doubt that in years to come it will be regarded as a perfectly normal
This marine activity is the launching of satellite
carrying rockets from a former oilrig, now called the Odyssey, formerly
the ill fated Ocean Odyssey. The Odyssey will be based in Long Beach
California and will travel from there to the equator in the region of
Christmas Island and then launch the rocket. It will be supported by the
Sea Launch Commander, a substantial and unique vessel which has been built
to collect the rockets in pieces from Russia, assemble them on the way to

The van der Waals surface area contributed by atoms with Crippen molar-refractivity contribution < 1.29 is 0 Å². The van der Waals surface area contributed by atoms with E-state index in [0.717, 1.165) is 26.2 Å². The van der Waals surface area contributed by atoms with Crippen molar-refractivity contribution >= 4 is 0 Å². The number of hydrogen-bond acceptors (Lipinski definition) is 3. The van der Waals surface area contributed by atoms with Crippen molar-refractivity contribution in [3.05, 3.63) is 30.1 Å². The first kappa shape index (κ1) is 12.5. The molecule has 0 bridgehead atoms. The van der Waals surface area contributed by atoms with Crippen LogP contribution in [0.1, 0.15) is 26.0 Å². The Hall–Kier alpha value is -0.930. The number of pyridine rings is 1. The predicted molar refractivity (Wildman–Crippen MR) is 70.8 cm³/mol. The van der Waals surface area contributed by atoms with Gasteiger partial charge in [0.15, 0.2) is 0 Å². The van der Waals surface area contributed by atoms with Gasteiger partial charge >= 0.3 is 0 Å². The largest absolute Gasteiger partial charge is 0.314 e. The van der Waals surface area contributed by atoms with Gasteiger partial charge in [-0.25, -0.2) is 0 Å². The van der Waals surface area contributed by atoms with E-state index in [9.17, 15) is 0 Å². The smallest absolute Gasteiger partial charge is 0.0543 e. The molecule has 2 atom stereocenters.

Long Beach, load them onto the rig and then accompany it out to the
location and act as the launch control.
The ship has, therefore to be a particularly versatile
craft. It has to act as a cargo ship to carry the rockets, an area for
their maintenance, a testing area for the associated satellites and an
assembly hanger. Once all this has been done it has to be able to transfer
the completed rocket, it stages connected and its satellite in place, to
the launch platform, act as a support unit connected to the launch
platform by a bridge, and then finally take on board all the staff from
the Odyssey and move off to carry out the launch process.
With this basic concept Kvaernar Consultants were given
the task of designing the ship, and Kvaernar Govan were given the task of
construction. Probably it would take the Americans to think of it, the